What decision-making entails
A decision is the process of choosing a direction of activity among a number of alternatives (Thoresen and Mehrens, 1967). When making their final decisions, students find themselves in a critical time period, adolescence, which is typified by rapid and sudden changes in their mental, psycho-emotional and social development.
Decision-making requires clear incentives, goal setting, emotional maturity, self-knowledge, critical thinking and intellectual maturity. But what could be the goal and incentives of a teenager?
The incentives of teenagers
The personal incentives (goal mapping) of teenagers may be:
- Internal – Stemming from their own desires, and totally guiding their behaviour and choices.
- External – Stemming from other people’s desires and affecting their final decisions to a great extent.
- Conscious – Related to their judgement.
- Unconscious – Usually external and stemming from the influence of third parties.
Incentives play an important role in teenagers’ career choices:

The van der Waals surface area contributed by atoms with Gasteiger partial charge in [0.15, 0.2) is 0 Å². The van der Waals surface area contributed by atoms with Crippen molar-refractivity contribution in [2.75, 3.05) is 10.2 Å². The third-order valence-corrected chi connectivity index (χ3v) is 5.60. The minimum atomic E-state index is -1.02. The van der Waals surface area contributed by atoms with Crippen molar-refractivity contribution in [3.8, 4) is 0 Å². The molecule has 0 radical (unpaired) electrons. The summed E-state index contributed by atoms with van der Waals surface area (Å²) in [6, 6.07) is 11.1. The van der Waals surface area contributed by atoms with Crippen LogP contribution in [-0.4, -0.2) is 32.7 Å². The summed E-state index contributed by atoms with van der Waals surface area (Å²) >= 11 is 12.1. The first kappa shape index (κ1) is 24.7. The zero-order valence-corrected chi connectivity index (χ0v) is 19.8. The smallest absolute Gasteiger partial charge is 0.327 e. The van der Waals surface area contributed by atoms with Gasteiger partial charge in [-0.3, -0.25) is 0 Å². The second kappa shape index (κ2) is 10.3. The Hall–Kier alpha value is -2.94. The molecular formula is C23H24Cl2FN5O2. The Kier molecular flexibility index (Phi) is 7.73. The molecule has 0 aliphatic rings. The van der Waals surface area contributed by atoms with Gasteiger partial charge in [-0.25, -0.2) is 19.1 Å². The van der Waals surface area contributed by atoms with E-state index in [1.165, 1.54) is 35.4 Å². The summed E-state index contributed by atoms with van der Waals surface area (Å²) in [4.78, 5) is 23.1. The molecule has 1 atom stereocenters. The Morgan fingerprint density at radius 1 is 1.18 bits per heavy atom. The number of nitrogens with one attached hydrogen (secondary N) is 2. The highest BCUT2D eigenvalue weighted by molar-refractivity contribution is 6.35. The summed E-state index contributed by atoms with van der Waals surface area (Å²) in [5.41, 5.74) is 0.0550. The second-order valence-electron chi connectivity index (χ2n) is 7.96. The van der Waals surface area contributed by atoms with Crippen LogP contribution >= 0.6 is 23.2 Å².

- When teenagers are able to identify and defend them, these incentives lead to a positive professional path, even if they are not always associated with their ultimate career choice.
- Their impact on the teenagers’ career choice depends on their intensity and strength (i.e. whether the incentives are indifferent to them,, moderate, weak, strong or very strong),
- Incentives are tied to factors such as the work conditions, the pay, the chances of success or failure, the risk, etc.
- Depend on their incentives.
- Are based on the positive or negative interactions they experience within their environment.
- Are formulated based on previous experiences.
- Are continuously re-shaped, depending on the teenagers’ stage of development.
- Are established when teenagers mature.
- Are solidified over time.
The tips were compiled by Vicki Pavlidi, Special Educator (MA), Educational Psychologist (MSc, HCPC/UK) and Career Counsellor (MA).